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Making cellphone batteries last longer

By Tim Sandle     Nov 11, 2014 in Technology
As mobile and wearable tech becomes more commonplace and sophisticated, one of the frustrations that consumers face is a lack of battery power. But now physicists have come up with a new way to make more powerful cellphone batteries.
There are various ways to protect cell phone battery life, such as turning off 4G when not in a 4G area; and turning off apps that don’t need to be running. However, the fact remains that the batteries often struggle.
The root of the problem is that electronic devices lose a great deal of energy by producing heat. This leads to mobile phone batteries consuming power at a rapid rate. Physicists have been studying this effect and they have found a way to slow this down by working at the molecular level.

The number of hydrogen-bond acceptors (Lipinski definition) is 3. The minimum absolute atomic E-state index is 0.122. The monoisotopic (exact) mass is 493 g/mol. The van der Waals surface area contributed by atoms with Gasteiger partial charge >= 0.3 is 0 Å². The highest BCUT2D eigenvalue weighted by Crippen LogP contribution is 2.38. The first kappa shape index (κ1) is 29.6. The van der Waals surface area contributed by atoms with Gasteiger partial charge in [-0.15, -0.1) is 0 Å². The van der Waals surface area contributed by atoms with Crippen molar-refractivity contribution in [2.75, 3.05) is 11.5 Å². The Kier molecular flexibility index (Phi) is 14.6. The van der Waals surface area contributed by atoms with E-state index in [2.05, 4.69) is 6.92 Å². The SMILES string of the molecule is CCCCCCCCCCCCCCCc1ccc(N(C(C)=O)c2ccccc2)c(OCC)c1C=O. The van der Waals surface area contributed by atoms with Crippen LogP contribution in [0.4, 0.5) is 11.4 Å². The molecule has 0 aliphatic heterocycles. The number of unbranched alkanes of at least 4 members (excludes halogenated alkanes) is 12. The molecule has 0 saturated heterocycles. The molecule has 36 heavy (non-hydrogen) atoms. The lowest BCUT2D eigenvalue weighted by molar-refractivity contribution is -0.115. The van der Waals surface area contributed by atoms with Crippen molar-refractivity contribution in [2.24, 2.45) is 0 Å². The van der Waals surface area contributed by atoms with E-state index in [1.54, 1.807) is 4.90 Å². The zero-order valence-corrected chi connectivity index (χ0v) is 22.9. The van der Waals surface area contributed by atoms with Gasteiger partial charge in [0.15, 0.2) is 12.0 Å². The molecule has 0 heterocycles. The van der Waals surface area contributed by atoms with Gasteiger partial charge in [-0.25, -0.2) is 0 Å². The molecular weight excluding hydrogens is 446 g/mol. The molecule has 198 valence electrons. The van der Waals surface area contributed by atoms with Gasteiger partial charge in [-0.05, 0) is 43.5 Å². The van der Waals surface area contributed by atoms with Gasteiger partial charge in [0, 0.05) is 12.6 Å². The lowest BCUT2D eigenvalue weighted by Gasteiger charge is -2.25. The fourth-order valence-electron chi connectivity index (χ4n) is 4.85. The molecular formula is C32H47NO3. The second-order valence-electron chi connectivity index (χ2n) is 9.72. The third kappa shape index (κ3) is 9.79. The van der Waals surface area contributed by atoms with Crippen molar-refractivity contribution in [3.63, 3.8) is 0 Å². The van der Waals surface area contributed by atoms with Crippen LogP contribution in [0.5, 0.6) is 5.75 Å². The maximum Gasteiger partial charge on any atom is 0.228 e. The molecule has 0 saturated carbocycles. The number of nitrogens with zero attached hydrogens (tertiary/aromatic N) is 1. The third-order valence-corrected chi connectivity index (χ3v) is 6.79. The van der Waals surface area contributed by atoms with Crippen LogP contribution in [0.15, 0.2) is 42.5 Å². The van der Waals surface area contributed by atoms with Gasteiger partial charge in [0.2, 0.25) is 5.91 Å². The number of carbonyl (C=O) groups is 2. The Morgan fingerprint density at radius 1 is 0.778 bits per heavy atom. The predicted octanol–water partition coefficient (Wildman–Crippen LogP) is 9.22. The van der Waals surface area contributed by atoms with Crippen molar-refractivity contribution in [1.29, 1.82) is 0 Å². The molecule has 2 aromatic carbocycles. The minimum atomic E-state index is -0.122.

The research has revealed some “universal properties” as to how nano-systems work and how power levels fluctuate. This has allowed researchers to find means to prevent the heat generated from the hottest areas of the device (around the batteries) from spreading to cooler areas.
This spread is a natural process and is described as the Second Law of Thermodynamics. What the researchers are working on is how to send the cooler particles towards the hotter ones, rather than the other way around.
At present, the research exists as a series of mathematical models. The next step is to put these equations to use and to construct “self-cooling” batteries. From this, the longer-term aim is to produce a new generation of batteries that would make devices less expensive to run be cheaper to run and to be more durable.
The research was carried out at the University of Luxembourg. The findings have been published in the journal Physical Review X, the paper is titled “Thermodynamics with Continuous Information Flow.”
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